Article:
In this cutthroat business world, there is no time for business leaders to take things for granted by believing that their employees’ sound education, certificates and even time spent at boarding school in the US or UK should automatically propel them to the dizzy heights of English proficiency. I have faith in my team’s English proficiency but it is nevertheless an issue I should keep tabs on.

Instead of jumping aboard the “declining or stagnating standards of English in Hong Kong” bandwagon and blaming the Government, business leaders need to scrutinise the issues at hand and seek out ways to improve the English skills of their workforce. For instance, the advantages of English proficiency for specific job functions could be highlighted to workers. What about investing in resources and materials which seek to improve employees’ communicative competency?

Overall, I am glad that we have the EF English Proficiency Index as a reference point as it contributes to the continuous global conversation about English language education. As for Hong Kong, there is a lot of work ahead of us and the EF EPI serves to confirm this state.

Origianl Article:

原文作者為英識教育Britannia StudyLink創辦人陳思銘 Samuel Chan。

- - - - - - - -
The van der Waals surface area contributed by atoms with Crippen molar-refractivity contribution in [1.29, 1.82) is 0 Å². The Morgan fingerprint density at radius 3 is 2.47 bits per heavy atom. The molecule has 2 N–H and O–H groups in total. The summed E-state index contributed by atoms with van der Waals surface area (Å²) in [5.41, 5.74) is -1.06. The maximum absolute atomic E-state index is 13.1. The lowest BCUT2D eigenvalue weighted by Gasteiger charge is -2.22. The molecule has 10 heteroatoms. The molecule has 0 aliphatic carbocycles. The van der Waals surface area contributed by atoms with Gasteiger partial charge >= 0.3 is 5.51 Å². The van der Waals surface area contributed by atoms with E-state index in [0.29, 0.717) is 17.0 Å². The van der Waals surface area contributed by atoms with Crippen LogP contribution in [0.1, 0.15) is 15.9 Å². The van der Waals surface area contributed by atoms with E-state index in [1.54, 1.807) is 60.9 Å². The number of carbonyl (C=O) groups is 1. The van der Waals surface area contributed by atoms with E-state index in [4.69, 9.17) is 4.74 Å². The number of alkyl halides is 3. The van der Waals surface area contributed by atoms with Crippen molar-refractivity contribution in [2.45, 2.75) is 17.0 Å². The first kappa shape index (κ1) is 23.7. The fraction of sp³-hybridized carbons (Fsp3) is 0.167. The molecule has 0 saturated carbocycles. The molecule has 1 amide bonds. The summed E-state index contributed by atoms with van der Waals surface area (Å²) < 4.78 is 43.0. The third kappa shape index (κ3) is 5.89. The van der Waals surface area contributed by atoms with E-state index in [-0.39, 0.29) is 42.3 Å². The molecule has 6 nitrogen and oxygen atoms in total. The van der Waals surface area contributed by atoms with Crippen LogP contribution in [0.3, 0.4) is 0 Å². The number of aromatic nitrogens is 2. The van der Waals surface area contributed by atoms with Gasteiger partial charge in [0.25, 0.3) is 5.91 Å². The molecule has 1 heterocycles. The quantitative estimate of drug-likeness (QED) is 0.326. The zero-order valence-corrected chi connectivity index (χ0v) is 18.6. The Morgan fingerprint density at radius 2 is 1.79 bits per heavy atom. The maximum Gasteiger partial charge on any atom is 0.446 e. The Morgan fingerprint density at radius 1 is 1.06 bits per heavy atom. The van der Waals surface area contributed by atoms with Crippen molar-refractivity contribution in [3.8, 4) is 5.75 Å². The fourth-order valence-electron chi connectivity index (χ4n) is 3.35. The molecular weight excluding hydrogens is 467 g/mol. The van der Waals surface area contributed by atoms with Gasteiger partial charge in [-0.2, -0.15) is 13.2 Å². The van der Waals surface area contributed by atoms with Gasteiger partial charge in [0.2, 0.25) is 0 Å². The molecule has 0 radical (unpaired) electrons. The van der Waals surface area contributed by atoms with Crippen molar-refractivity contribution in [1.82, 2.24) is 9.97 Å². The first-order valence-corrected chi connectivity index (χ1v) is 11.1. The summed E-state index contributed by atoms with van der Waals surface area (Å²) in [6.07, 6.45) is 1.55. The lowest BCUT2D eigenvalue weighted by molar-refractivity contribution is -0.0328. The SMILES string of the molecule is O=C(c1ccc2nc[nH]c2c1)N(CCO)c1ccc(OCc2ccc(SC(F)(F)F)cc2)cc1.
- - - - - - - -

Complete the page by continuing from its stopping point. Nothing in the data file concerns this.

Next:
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Education Experts

Samuel Chan, the winner of Alumni Awards 2017, is the founder of Britannia. He had studied in the UK since the age of 9 for 15 years and achieved his master degree in International Political Economy at University of Warwick. Now he shares his experiences and professional advice in education columns in Hong Kong’s major newspapers.


Mabel Chan is the Principal Consultant of Britannia. Having studied in both the UK and the US, she is an expert in school matching for overseas education. She writes education columns for Sing Tao Daily and The Standard, and answers questions arising from parents and students patiently.


MB Cheung, our senior consultant, has been writing education columns for major local newspapers for more than 25 years. With his experience and unique insights, he shares a variety of tips and advice on overseas education for the readers (and DSE students)